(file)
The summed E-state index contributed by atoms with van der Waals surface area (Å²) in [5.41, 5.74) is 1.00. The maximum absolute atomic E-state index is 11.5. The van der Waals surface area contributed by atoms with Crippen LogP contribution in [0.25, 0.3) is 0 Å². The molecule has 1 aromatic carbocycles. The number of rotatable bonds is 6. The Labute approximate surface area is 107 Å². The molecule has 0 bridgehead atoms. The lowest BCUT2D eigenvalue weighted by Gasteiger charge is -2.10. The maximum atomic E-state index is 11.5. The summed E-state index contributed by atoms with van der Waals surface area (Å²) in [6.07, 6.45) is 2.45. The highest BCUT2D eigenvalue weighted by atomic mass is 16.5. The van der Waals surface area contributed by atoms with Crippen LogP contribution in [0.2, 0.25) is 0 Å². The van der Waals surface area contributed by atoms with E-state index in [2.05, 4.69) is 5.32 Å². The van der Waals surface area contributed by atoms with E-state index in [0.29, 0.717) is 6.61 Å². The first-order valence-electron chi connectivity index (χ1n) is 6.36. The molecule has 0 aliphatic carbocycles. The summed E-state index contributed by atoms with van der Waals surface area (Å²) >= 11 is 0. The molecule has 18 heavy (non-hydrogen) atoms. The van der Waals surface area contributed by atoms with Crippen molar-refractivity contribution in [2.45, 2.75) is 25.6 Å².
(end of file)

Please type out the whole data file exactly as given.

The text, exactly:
The summed E-state index contributed by atoms with van der Waals surface area (Å²) in [5.41, 5.74) is 1.00. The maximum absolute atomic E-state index is 11.5. The van der Waals surface area contributed by atoms with Crippen LogP contribution in [0.25, 0.3) is 0 Å². The molecule has 1 aromatic carbocycles. The number of rotatable bonds is 6. The Labute approximate surface area is 107 Å². The molecule has 0 bridgehead atoms. The lowest BCUT2D eigenvalue weighted by Gasteiger charge is -2.10. The maximum atomic E-state index is 11.5. The summed E-state index contributed by atoms with van der Waals surface area (Å²) in [6.07, 6.45) is 2.45. The highest BCUT2D eigenvalue weighted by atomic mass is 16.5. The van der Waals surface area contributed by atoms with Crippen LogP contribution in [0.2, 0.25) is 0 Å². The van der Waals surface area contributed by atoms with E-state index in [2.05, 4.69) is 5.32 Å². The van der Waals surface area contributed by atoms with E-state index in [0.29, 0.717) is 6.61 Å². The first-order valence-electron chi connectivity index (χ1n) is 6.36. The molecule has 0 aliphatic carbocycles. The summed E-state index contributed by atoms with van der Waals surface area (Å²) >= 11 is 0. The molecule has 18 heavy (non-hydrogen) atoms. The van der Waals surface area contributed by atoms with Crippen molar-refractivity contribution in [2.45, 2.75) is 25.6 Å².